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Closing up the cabin for the winter

Media Contact: Allison Sandve, U of M Extension, (612) 626-4077, ajsandve@umn.edu

ST. PAUL, Minn. (10/9/2013) —For seasonal homeowners closing a septic system for the winter helps prevent the system from freezing, prolongs the life of the system, and keeps it operating at a high level. Doug Malchow, University of Minnesota Extension Water Resource Management Educator, has some tips to consider when preparing your cabin's septic system for the winter months.

Preparing the Drainfield

  • Stop cutting the grass over the drainfield in mid-September; the extra grass length will capture snow, which provides insulation. Consider placing snow fence near the drainfield to help capture drifting snow on the drainfield to add to the natural insulating blanket of snow.
  • Make sure all inspection pipes have covers to keep cold air from flowing into the drainfield pipes.

Winterizing the Water Pipes in the Cabin

  • Do not add automotive antifreeze, salts, or any other additives to your plumbing.
  • Even if the heat is left on, it is still a good idea to drain water supply lines. Shut off the water where it enters the house and drain all lines.
  • Drain the pump and then run it for a couple of seconds to be sure all water is out of the lines. Drain the system by opening all the faucets, and then leave the faucets open.
  • Completely drain the pressure tank. Flush the toilets and add RV antifreeze to the toilet tanks at the recommended dilution ratio.
  • Check flexible hoses in sinks and bathtubs to be sure they are drained completely. Remove and drain inlet hoses for the dishwasher and clothes washer. Clear the water valve by starting the machine for a few seconds; then drain the tub. Remove the drain hoses and drain completely. Disconnect the electrical supply to the pump, water heater, softener, washer, and dishwasher.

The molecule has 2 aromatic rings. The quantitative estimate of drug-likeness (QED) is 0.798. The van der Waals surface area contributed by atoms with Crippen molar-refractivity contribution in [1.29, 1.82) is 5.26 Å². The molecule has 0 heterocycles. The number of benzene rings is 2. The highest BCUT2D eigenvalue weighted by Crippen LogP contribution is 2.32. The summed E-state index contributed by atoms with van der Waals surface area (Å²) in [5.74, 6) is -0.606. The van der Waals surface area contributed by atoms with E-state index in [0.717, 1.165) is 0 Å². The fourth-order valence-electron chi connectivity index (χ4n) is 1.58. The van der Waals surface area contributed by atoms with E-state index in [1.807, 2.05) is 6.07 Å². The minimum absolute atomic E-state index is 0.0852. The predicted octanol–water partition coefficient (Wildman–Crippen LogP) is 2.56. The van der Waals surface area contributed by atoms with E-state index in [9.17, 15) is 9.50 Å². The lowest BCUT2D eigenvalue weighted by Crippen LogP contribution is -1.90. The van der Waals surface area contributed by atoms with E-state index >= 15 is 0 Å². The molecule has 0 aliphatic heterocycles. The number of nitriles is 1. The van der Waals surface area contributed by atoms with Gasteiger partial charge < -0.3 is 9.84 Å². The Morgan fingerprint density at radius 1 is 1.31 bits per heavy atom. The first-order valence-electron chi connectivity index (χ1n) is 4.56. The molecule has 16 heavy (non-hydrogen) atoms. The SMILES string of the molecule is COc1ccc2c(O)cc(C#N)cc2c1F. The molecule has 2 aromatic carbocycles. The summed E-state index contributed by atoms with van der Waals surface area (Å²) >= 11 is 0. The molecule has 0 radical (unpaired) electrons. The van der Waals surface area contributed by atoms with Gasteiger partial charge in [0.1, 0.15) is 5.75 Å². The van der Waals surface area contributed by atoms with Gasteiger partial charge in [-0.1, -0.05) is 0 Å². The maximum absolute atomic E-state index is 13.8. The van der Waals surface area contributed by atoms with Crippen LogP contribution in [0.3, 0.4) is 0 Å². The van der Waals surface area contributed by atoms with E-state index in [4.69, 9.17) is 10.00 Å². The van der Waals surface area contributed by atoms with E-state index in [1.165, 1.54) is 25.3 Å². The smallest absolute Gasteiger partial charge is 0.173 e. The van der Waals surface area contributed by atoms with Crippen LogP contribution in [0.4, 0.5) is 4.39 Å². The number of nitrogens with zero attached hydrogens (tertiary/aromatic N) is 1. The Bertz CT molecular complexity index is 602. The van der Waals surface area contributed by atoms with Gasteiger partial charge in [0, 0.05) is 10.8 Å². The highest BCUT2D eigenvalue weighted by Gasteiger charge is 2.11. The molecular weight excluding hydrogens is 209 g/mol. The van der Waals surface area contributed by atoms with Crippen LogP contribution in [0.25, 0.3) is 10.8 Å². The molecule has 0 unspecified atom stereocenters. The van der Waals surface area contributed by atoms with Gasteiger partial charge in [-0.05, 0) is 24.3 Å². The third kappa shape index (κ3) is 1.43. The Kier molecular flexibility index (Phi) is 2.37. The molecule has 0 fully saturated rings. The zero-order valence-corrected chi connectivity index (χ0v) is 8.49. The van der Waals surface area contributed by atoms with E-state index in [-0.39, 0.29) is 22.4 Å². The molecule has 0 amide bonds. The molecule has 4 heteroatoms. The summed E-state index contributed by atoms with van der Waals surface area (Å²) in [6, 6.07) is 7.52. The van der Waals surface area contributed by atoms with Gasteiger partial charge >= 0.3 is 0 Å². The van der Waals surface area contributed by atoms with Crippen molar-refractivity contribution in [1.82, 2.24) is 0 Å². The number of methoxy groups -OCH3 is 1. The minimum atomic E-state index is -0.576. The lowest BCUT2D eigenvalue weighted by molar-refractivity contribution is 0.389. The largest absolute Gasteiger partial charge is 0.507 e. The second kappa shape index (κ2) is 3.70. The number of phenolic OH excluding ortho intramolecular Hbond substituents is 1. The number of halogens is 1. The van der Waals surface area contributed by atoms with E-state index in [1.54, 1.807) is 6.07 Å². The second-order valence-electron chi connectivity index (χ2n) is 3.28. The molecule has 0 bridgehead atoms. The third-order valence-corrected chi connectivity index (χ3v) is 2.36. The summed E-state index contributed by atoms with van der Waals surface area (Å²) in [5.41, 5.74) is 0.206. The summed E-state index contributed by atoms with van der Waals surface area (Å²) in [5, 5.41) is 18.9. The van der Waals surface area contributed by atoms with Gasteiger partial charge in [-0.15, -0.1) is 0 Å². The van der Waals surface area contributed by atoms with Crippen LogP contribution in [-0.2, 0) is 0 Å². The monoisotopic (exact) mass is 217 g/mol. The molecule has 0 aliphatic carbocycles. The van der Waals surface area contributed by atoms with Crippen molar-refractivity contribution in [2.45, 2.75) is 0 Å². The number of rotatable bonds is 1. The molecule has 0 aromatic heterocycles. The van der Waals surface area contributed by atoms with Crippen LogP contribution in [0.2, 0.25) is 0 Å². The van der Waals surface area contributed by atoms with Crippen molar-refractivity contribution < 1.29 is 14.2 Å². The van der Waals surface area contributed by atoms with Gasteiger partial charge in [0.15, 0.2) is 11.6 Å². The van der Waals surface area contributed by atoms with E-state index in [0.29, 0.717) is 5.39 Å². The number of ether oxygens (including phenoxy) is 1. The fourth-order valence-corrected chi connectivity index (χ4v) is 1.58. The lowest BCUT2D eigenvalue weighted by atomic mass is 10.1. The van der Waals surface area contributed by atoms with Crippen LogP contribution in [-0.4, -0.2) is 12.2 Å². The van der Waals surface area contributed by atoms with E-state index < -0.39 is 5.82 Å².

• Drain the water heater and water softener with a hose after power is disconnected. RV antifreeze can be added to traps in sinks, bathtub and shower drains, washtubs, floor drains, and sump pumps.
  • If you do not drain the water lines for the winter, be very sure that there are no leaks or drips. This constant, low flow of water can cause septic system freezing.

Furnace

  • If you have a high efficiency furnace that is left on for the winter, be sure that there is no water drip from the furnace that enters the septic system. This small trickling of water into the septic system can cause the system to freeze.
  • Re-route the drip water to a floor drain that does not enter the septic system or reroute to another water source that enters the septic system in larger amounts.
  • If shutting off the furnace, drain all water from forced hot water and steam systems unless the system contains antifreeze; call a plumber for assistance.

Cleaning/Pumping the Septic Tank

  • Consider pumping the tank if closing the cabin for the winter. If a tank is left full but the system is not used during the winter, the sewage will get very cold or possibly freeze. If you live in an area with a high groundwater table, you should only pump the tank if it was designed for such conditions.
  • In the spring, it will take some time for the frozen sewage in the tank to thaw, meaning the septic tank may not be able to accept fresh sewage until the sewage in the tank thaws.

Adapted from a paper posted on the Onsite Sewage Treatment Program webpage.

For more information about this topic or other septic topics, visit www.extension.umn.edu/shoreland/


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